Sometimes he wakes up with a shudder, thinking he needs to take cover, fast. At other moments he dreams he's running and the mortar shell strikes again, fiery shards of metal ripping through his flesh.
"I take pills to help me sleep," Gregorio Calixto says, proffering a box of cheap over-the-counter medication, the only kind he can afford.
In the United States, Calixto might be under treatment for post-traumatic stress disorder from his time in Iraq, receiving daily physical therapy and counseling. Here he's an unemployed street vendor, renting a spartan room and struggling to recover physically and emotionally from severe shrapnel wounds.
He is one of several thousand Latin Americans who have taken jobs with U.S. contractors as security guards in Iraq and Afghanistan. About 1,200 Peruvians are in Iraq, mostly guarding sites in Baghdad's Green Zone. Chileans, Colombians, Salvadorans and Hondurans have also served as part of the polyglot assemblage providing "conflict labor" in U.S. war zones.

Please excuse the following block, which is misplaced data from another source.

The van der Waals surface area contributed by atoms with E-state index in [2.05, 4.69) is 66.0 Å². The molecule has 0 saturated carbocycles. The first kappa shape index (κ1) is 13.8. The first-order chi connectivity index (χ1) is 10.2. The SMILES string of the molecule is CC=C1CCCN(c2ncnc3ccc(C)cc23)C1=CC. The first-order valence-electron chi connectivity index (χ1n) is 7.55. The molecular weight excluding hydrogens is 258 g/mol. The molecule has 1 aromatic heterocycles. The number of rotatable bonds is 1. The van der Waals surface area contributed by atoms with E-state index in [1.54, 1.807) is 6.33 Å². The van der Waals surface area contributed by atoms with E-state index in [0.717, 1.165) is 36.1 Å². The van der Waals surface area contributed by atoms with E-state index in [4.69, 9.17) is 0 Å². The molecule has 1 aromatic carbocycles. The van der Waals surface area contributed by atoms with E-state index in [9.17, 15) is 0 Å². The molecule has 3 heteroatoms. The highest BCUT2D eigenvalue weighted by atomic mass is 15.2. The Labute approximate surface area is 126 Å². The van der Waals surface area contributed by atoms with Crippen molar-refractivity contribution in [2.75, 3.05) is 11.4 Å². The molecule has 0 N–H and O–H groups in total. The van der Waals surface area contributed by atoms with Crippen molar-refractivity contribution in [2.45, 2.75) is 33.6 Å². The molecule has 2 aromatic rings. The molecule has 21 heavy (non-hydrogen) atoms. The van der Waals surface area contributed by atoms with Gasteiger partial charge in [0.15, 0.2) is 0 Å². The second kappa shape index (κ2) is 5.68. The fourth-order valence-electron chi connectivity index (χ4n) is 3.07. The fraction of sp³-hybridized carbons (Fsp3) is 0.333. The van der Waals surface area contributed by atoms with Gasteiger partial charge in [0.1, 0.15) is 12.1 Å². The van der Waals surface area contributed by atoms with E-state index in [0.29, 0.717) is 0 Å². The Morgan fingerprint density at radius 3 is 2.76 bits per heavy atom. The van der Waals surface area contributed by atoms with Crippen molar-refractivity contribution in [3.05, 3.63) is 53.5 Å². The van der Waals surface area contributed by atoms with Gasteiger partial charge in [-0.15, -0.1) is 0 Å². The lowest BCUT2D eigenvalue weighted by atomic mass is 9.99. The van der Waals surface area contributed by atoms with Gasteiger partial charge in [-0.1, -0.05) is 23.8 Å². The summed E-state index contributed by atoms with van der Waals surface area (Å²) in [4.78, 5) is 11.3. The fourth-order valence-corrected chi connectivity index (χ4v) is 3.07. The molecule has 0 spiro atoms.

Although most appear to have returned to Latin America safely and with enough cash to buy houses, taxis and businesses, others, such as Calixto, have been unlucky: seriously injured in Iraq and left to negotiate a labyrinthine and what he terms inadequate U.S. insurance system.